Alan Beattie writes for the Financial Times. Here, he departs from financial reporting to write something geared to a more general audience. People who have an interest in economics, and history, but who are not economists or historians.
False Economy was just right for me. Not too technical, but not too general. Economic history has always interested me. With economics, no one has a crystal ball to peer into the future. The past is our only clue. For economists, studying the past is important. Ben Bernanke, head of the Federal Reserve, knows as much about the Great Depression as any historian.
But economic history books can be some of the toughest to get through. Dense information must be presented. Careful analysis must be made. Comparing and contrasting different economic theories must be done in detail. Most of the time, that detail is excruciating.
Robert Samuelson's book The Great Inflation shows that. I like to read Samuelson's columns in Newsweek and the Washington Post, and I enjoyed reading his book. But it was a chore to get through. (To be quite honest, there were some parts I skipped.) Same with Lords of Finance: The Bankers Who Broke the World, a fine but occasionally tedious history of the four men who led the central banks in the US, France, England and Germany during the Great Depression.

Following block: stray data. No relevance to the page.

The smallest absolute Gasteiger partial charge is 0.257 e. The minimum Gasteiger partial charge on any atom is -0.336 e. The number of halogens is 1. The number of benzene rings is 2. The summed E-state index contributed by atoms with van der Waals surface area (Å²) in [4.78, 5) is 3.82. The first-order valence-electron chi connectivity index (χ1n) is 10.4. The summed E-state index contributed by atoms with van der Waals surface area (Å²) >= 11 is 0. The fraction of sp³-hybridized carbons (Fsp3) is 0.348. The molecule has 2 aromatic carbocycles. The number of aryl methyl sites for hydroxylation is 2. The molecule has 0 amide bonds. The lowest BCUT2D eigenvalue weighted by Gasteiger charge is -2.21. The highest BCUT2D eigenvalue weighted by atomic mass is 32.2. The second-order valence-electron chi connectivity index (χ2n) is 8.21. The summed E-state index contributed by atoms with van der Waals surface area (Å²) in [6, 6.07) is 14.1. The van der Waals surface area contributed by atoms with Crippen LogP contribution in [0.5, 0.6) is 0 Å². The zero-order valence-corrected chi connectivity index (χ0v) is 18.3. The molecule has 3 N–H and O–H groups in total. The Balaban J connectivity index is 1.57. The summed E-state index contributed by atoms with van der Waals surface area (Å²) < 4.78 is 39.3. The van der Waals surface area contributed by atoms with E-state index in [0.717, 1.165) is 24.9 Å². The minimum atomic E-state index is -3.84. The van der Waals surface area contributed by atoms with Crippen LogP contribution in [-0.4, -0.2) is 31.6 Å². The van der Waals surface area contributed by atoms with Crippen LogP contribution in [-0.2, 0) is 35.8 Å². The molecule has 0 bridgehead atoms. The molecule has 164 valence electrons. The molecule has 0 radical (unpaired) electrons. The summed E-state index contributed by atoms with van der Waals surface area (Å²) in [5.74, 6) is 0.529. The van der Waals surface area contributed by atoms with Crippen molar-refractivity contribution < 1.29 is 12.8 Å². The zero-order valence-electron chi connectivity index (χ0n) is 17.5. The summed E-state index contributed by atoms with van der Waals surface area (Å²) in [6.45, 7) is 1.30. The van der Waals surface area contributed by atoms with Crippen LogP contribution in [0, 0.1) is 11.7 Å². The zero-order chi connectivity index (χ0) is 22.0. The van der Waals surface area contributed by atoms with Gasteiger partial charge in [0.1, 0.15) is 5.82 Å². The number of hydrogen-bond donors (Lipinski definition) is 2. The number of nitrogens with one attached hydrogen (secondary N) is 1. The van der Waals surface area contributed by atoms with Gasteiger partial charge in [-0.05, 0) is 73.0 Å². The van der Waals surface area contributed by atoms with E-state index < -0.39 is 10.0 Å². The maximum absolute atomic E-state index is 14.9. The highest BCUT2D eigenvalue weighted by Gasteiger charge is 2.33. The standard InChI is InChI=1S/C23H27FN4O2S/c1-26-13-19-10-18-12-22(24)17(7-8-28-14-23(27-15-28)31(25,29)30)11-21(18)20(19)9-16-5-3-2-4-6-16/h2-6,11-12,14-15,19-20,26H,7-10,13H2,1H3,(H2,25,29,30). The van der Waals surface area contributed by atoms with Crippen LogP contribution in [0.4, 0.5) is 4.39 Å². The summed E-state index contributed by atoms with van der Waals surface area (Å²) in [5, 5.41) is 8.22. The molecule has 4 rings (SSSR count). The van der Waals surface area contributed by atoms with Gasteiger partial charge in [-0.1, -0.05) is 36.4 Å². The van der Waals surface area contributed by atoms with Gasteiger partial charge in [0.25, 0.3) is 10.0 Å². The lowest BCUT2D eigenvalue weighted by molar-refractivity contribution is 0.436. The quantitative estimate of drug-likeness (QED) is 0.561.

For me, tedium was not a problem with False Economy. The book reads well, with interesting examples carefully analyzed. Each chapter takes a topic and runs with it. One example, comparing the economic histories of the United States with Argentina, appears several times in the book. The rest divides into discrete chapters.
Those without much interest in this kind of book, though, may find even False Economy a bit of a chore. As one might expect, Alan Beattie does not quite make economic history read like a good spy novel.
But he's pretty close. Certainly economic history buffs should, I think, find False Economy to be a refreshing change from our usual fare. Alan Beattie tries to teach by using surprising questions, like why doesn't Africa grow the cocaine that travels through it to Europe (it's grown in South America in countries that have the infrastructure to support it).
Unlike many books of this type, Alan Beattie does not take any particular political posture. He does not advocate for anything. His opinions come through in the book, certainly. But nothing you have to agree or disagree with. The countries and times tell their story, and you can interpret it how you wish.
My only caveat is to those who are looking for something scholarly, a book that provides the detail a student or teacher might want from an economic history. This book does not have that. It's more milk than meat. For some, that may be a reason to pass on it.